Tie-dye, which became most popular in the Western world after the 1960’s psychedelic era, is the process of tying and dyeing a knit/woven fabric. One binds only the areas of fabric they would like to dye, and patterns are formed by binding various parts of the the fabric and dyeing these different or alternating colors. The material must be rinsed upon completion, and then the dye is set and the fabric is ready to go!
Versions of this can be seen in fashion and decor dated all the way back to the 500’s throughout South America, Asia, and Africa.
Ikat is a dyeing technique, similar to tie dye, used most commonly in countries in Central/South Americas and Central/Southeast Asia. An Indonesian word for “cord/thread/knot,” patterns are dyed into the threads before the weaving of the fabric. It is one of the oldest forms of textile decoration.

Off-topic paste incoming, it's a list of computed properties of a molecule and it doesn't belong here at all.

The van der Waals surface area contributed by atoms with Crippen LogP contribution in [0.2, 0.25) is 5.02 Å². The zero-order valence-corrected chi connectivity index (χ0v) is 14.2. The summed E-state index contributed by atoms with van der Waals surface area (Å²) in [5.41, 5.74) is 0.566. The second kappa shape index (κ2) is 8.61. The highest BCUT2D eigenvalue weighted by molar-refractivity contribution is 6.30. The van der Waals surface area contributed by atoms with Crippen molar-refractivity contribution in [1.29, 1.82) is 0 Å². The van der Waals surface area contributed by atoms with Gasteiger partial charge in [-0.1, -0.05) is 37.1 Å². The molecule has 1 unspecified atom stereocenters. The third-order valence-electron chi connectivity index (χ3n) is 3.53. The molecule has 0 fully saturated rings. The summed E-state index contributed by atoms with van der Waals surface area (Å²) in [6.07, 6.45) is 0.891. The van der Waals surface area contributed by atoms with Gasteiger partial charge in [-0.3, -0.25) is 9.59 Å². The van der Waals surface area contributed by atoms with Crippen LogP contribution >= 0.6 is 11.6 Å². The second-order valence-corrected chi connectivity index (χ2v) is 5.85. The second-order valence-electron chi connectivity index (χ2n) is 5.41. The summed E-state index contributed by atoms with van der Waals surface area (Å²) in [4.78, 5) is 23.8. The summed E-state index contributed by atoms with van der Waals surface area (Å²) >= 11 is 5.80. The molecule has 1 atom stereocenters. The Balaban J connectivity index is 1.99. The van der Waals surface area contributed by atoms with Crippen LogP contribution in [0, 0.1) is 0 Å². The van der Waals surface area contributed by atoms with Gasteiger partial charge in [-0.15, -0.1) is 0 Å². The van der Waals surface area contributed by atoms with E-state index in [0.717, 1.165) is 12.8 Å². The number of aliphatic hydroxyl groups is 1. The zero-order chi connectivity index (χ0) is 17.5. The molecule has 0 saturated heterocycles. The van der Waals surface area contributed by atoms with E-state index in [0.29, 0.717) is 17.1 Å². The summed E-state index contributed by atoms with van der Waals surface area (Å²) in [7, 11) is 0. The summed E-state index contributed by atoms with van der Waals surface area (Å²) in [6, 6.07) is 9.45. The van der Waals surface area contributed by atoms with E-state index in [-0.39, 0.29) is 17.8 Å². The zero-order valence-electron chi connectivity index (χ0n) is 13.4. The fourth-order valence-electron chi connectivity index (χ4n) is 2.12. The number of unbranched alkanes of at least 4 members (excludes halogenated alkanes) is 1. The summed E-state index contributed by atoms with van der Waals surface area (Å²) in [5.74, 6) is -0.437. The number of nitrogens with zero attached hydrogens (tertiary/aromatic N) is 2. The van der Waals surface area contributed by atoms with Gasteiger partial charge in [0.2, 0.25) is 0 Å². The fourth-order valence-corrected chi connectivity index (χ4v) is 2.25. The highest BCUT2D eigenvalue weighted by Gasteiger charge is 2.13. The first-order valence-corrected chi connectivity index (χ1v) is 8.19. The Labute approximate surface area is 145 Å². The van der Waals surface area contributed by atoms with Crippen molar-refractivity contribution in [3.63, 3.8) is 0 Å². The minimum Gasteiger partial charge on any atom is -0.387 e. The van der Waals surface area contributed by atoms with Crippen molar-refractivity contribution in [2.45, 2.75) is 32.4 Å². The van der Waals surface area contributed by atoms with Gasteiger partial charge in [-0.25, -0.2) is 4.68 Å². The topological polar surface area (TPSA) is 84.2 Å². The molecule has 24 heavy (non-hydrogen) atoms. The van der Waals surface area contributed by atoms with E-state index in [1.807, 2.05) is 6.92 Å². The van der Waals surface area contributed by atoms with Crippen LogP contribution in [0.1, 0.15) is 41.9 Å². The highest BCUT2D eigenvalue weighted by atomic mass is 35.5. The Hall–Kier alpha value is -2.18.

Many fashion lines use Ikat prints in their women’s collections, as well as in home decor.
This past fall I visited Antigua, Guatemala for work. The majority of my days were spent at a world craft show meeting with new artisan groups and attending networking events. However, any few spare I had I was exploring the markets. Whenever I travel I end up getting lost in the local markets for hours just in awe of the amazing native handicrafts. In Antigua, it was the vibrant Huipils and yards of woven textiles. I was talking with an artisan we worked with and she said she could weave about 3-4 feet per day! Holy cow you have to have such patience with this craft…but clearly worth the time for these works of art! As we start to put together our Fall line, I get so excited to be able to share indigenous craft like these with others!